ARTICLES / General / Hospice
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By Peter Ganther
One must qualify for hospice care. In most cases, a
doctor must have diagnosed the patient as having a
terminal illness that is most likely to cause death
within six months. The patient can leave at any time. An
example of this would be an improvement in the personís
condition to the point where they might want to start
treating it again. Most insurance plans, including
Medicare and Medicaid, pay for hospice care. Many times
even those without insurance are still eligible. Costs
are covered mostly through donations.
The immediate goal of the hospice team is to develop a
ďplan of careĒ for the patient. Before this can happen,
the team meets with the patientís personal doctor(s) and
the hospice physician to discuss the patientís history,
current symptoms, and life expectancy. The team then
meets with patient and family members. Available
services, the philosophy of hospice, and expectations
are considered here. Other topics at this meeting might
include comfort and pain levels, equipment and
medication needs, support systems, and financial and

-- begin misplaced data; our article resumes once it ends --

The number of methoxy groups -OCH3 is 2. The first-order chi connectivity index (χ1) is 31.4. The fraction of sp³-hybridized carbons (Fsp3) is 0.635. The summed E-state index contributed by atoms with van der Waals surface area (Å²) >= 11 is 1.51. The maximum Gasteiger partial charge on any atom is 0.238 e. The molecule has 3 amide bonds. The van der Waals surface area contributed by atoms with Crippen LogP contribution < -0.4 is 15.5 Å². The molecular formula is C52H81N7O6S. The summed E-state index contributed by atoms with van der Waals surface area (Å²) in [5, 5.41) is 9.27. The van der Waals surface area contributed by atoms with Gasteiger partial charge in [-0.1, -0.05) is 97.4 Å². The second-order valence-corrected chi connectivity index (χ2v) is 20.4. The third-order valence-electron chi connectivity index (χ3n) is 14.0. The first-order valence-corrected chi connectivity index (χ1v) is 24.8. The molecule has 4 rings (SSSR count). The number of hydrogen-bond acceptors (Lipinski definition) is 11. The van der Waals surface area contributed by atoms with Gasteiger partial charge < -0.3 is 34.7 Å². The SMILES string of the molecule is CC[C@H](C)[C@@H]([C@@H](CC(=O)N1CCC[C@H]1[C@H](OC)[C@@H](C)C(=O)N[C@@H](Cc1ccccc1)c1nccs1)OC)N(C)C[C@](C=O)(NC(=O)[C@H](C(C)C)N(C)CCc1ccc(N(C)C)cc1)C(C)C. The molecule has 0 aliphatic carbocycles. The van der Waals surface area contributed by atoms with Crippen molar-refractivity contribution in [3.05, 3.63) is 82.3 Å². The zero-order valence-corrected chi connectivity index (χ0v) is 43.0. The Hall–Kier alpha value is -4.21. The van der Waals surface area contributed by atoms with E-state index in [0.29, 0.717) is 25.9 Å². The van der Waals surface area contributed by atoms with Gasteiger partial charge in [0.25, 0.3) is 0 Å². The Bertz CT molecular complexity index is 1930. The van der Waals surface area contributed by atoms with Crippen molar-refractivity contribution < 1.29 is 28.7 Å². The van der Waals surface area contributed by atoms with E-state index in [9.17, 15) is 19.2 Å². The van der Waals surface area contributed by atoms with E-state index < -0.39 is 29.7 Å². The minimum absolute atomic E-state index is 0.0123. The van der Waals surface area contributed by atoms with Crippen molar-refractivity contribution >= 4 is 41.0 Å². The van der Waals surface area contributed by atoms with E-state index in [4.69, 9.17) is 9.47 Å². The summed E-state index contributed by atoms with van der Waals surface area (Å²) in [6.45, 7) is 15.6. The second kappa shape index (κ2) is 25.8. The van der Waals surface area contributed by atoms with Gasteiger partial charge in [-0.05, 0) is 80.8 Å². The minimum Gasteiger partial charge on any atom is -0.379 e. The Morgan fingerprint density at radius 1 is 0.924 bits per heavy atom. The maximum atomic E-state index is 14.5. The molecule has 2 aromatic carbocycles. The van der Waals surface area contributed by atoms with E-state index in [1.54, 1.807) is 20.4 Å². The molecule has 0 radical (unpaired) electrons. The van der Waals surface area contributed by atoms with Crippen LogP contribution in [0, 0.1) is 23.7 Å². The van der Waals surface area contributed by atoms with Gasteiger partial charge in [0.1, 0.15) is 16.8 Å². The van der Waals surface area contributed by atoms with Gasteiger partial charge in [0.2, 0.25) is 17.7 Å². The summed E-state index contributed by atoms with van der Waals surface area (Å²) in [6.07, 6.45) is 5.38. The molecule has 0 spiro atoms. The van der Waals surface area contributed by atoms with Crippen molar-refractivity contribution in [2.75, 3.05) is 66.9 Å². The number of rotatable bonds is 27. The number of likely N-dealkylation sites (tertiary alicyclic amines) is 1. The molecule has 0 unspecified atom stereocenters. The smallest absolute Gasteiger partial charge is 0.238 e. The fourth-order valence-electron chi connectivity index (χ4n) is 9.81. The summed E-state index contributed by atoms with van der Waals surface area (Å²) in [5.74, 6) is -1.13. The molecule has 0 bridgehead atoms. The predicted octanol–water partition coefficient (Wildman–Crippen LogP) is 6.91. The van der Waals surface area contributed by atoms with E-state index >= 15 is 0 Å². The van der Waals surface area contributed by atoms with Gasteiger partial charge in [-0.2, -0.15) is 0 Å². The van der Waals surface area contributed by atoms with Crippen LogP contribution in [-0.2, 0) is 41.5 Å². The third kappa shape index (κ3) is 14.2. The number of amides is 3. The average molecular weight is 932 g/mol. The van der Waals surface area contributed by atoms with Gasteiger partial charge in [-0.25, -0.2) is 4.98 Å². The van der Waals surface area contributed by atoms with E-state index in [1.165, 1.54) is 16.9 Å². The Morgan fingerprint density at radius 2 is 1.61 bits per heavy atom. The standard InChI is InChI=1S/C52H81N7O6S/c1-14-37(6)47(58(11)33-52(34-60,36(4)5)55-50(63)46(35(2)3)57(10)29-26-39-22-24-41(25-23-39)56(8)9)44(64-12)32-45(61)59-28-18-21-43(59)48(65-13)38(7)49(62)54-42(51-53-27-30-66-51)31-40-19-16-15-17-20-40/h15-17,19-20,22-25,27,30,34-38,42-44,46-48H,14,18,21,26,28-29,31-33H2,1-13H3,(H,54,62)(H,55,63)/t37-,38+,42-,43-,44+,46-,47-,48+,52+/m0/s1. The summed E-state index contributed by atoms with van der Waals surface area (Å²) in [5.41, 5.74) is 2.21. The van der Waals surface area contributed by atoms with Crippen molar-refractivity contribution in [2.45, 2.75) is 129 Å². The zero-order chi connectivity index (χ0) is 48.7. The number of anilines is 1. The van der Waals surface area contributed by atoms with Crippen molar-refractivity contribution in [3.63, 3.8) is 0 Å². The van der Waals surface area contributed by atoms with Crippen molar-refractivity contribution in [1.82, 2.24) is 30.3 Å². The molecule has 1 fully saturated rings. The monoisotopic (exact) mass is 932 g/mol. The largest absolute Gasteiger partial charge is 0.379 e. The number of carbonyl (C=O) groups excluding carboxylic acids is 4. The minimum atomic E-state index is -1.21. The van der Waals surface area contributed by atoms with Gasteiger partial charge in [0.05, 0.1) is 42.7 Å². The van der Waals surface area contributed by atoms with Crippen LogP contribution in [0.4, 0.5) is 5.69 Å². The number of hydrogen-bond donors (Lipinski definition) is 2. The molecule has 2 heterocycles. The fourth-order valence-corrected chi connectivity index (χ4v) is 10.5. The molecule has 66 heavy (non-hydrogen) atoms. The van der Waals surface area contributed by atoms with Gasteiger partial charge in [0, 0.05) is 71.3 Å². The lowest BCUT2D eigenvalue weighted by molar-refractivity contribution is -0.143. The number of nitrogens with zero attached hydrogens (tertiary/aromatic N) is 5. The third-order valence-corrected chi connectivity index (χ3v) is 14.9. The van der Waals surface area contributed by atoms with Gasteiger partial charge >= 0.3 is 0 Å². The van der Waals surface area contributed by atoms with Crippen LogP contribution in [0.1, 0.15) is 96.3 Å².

insurance resources. From these meetings a care plan
tailored to meet the patientís specific needs is
developed. This plan is reviewed and revised regularly
as a patientís condition changes. Typically, counseling
and bereavement services are available to family members
for a year after their loved oneís death.
According to hospice Foundation of
America, the following questions should be asked when
selecting a hospice:
Does the hospice serve your area?
Is the hospice licensed (where applicable) and
Does the hospice provide the services you want/need?
What does the hospice expect from you and your caregiver
Will your insurance plan work with the hospice?
Does the hospice have a support program for caregivers?
Where is needed inpatient or respite care provided?
Is the hospiceís position on resuscitation, hydration
and antibiotics consistent with yours?
What out of pocket expenses should you anticipate?
Is there a sliding scale payment plan for services not
covered by insurance?
If your loved one is diagnosed with a terminal illness,
this might be a good alternative for you. Your loved
oneís comfort will be a priority, and they can pass on
peacefully, surrounded by the people they have cherished
most. Not only that, the whole family can benefit from
the hospice experience through their bereavement
counseling. You may learn a little more about death,
and, in so doing, learn a little bit more about life.